“Grace and peace,” Paul says. In that order, too. Grace is the beginning of our faith. It’s the first word God speaks to us through Christ in the lifelong conversation that God wants to have with us! Paul wants us to think of grace as the seed that’s sown into the holy soil of our lives—right at the beginning. And it is by grace that this seed grows. Becomes something living and breathing.

Author and teacher Stephen Rankin writes that grace, properly understood, is “the enabling power” through which we can make our way to Christian maturity. Grace is the fuel that powers our spiritual development. It’s the vitamin and the mineral in the holy soil of our faith that starts us off in our story of our growth and into the full stature of Christ.

In a similar way, peace—this second word Paul uses here—is another vital element in our growing into Christ-likeness. Peace is the foundation, the stability of ground that our faith needs to grow safely. Grace and peace. We need both. Neither of them are ends in themselves. As we will learn as we move forward in Ephesians, the end of our faith is full spiritual maturity.


As we move through this letter to the church in Ephesus, I think it will become clear to us that it is also a letter to us, the church in Barboursville, West Virginia. Easter resurrection, Christian maturity, and growth into the full stature of Christ happens in the holy soil beneath the feet of wherever Christ’s people gather—as we practice being church with and for one another. Together, we use the fuel of God’s grace and the power of the Holy Spirit to nurture each other in this holy soil of Easter life.

Our whole purpose for existing is to practice resurrection together. To infuse the living promise of Easter into each other’s blood and bones, minds and hearts. That’s church in essence: The groundwork of God’s salvation. Holy soil. A people on our way to maturity in the world of God-alive, Jesus-alive!

All praises to the One who made it all and finds it beautiful!

Alleluia! Amen.


A Rich Imagination

A sermon based on Psalm 119:105-112 and Matthew 13:1-9, 18-23 preached September 11th, 2016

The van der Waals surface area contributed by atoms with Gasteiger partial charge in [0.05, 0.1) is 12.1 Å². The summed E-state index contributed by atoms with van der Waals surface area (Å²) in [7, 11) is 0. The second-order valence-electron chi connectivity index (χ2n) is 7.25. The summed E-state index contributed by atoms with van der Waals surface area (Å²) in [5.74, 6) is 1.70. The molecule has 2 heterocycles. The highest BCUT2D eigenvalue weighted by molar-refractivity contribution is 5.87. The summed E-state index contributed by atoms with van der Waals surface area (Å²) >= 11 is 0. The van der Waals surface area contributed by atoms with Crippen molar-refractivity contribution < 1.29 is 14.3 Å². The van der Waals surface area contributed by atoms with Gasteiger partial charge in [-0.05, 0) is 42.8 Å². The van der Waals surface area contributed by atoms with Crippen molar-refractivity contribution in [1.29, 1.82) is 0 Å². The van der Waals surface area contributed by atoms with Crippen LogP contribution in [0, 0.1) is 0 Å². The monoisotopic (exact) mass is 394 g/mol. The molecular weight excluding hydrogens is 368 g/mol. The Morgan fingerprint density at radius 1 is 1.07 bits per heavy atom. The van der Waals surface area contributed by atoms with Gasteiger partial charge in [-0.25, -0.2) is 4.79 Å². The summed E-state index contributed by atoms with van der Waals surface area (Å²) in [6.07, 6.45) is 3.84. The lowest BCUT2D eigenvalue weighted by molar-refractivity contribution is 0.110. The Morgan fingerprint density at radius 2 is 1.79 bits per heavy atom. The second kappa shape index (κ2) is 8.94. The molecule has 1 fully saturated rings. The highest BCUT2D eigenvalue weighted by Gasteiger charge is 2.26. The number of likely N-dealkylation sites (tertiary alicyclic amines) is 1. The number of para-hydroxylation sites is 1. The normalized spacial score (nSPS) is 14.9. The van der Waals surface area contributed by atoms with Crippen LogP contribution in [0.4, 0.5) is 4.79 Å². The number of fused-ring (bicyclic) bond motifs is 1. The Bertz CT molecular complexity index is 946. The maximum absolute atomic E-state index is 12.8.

Sermon audio

Whoever has ears, let them hear!

The first sentence of any story is the most important one of all. Every good storyteller knows this. A good first sentence either captivates and keeps us, or it bores and repulses us. A storyteller can lose her audience in a moment’s notice. We’re fickle that way. Bookstores are full of novels with half-bent covers because we open each one, and we turn to the first few pages and we decide what all the other pages hold based on that very first page. Forget judging books by their covers. We judge books by their first few paragraphs. The most enthralling novels there are have iconic first lines…

“Call me Ishmael.” – Herman Melville, Moby Dick

“It is a truth universally acknowledged, that a single man in possession of a good fortune, must be in want of a wife. — Jane Austin’s’ Pride and Prejudice

“I am an invisible man.” – Ralph Ellison

“It was a bright, cold day in April, and the clocks were striking 13.” – George Orwell’s 1984

“It was a pleasure to burn.” – Ray Bradbury’s, Fahrenheit 451

“Once upon a time…”

“In the beginning…”


Last week we looked at God the Artist. The Divine Potter, taking hand to clay and shaping all that has been and will be made—including us—over and over again. So is it any wonder that when God made footprints upon the earth, across the sandy surfaces of Galilee and Capernaum and Jerusalem, He came not with the sort of wisdom one can glean from textbooks or instruction manuals? He came not with lectures fit for college classrooms. No, Jesus came telling stories. Jesus was a story painter, a yarn spinner. He couldn’t tell a straight story. Ask any of his disciples! Everything Jesus had to say came in sideways. In parables.